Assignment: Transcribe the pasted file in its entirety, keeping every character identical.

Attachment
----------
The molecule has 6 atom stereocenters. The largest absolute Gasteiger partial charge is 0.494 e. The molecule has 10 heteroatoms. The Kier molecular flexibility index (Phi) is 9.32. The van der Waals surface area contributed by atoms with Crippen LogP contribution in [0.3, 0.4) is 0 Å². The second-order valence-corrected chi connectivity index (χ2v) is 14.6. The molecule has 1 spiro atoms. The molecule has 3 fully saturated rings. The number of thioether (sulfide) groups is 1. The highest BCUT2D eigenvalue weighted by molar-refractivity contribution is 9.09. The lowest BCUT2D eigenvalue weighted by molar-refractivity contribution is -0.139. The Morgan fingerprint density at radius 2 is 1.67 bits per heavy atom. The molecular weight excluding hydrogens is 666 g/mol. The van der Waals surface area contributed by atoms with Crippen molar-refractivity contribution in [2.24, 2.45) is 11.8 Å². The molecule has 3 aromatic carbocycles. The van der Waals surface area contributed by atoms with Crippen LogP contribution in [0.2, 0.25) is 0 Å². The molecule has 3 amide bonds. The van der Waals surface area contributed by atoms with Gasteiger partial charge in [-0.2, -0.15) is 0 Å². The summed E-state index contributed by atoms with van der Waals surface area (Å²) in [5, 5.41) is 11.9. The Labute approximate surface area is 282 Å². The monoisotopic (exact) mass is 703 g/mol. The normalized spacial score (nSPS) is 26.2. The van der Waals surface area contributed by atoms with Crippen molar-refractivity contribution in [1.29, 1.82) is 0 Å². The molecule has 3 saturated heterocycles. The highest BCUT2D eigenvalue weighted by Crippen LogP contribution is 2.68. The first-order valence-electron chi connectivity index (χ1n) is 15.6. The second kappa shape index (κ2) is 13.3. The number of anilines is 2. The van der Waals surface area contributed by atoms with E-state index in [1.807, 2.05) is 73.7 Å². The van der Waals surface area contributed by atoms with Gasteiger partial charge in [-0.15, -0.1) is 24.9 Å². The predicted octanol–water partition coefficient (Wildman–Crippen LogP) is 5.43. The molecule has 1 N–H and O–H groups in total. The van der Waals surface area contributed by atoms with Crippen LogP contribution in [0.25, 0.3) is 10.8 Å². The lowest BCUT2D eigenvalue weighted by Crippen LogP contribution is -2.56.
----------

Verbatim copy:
The molecule has 6 atom stereocenters. The largest absolute Gasteiger partial charge is 0.494 e. The molecule has 10 heteroatoms. The Kier molecular flexibility index (Phi) is 9.32. The van der Waals surface area contributed by atoms with Crippen LogP contribution in [0.3, 0.4) is 0 Å². The second-order valence-corrected chi connectivity index (χ2v) is 14.6. The molecule has 1 spiro atoms. The molecule has 3 fully saturated rings. The number of thioether (sulfide) groups is 1. The highest BCUT2D eigenvalue weighted by molar-refractivity contribution is 9.09. The lowest BCUT2D eigenvalue weighted by molar-refractivity contribution is -0.139. The Morgan fingerprint density at radius 2 is 1.67 bits per heavy atom. The molecular weight excluding hydrogens is 666 g/mol. The van der Waals surface area contributed by atoms with Crippen molar-refractivity contribution in [2.24, 2.45) is 11.8 Å². The molecule has 3 aromatic carbocycles. The van der Waals surface area contributed by atoms with Crippen LogP contribution in [0.2, 0.25) is 0 Å². The molecule has 3 amide bonds. The van der Waals surface area contributed by atoms with Gasteiger partial charge in [-0.2, -0.15) is 0 Å². The summed E-state index contributed by atoms with van der Waals surface area (Å²) in [5, 5.41) is 11.9. The Labute approximate surface area is 282 Å². The monoisotopic (exact) mass is 703 g/mol. The normalized spacial score (nSPS) is 26.2. The van der Waals surface area contributed by atoms with Crippen molar-refractivity contribution in [1.29, 1.82) is 0 Å². The molecule has 3 saturated heterocycles. The highest BCUT2D eigenvalue weighted by Crippen LogP contribution is 2.68. The first-order valence-electron chi connectivity index (χ1n) is 15.6. The second kappa shape index (κ2) is 13.3. The number of anilines is 2. The van der Waals surface area contributed by atoms with E-state index in [1.807, 2.05) is 73.7 Å². The van der Waals surface area contributed by atoms with Gasteiger partial charge in [-0.15, -0.1) is 24.9 Å². The predicted octanol–water partition coefficient (Wildman–Crippen LogP) is 5.43. The molecule has 1 N–H and O–H groups in total. The van der Waals surface area contributed by atoms with Crippen LogP contribution in [0.25, 0.3) is 10.8 Å². The lowest BCUT2D eigenvalue weighted by Crippen LogP contribution is -2.56.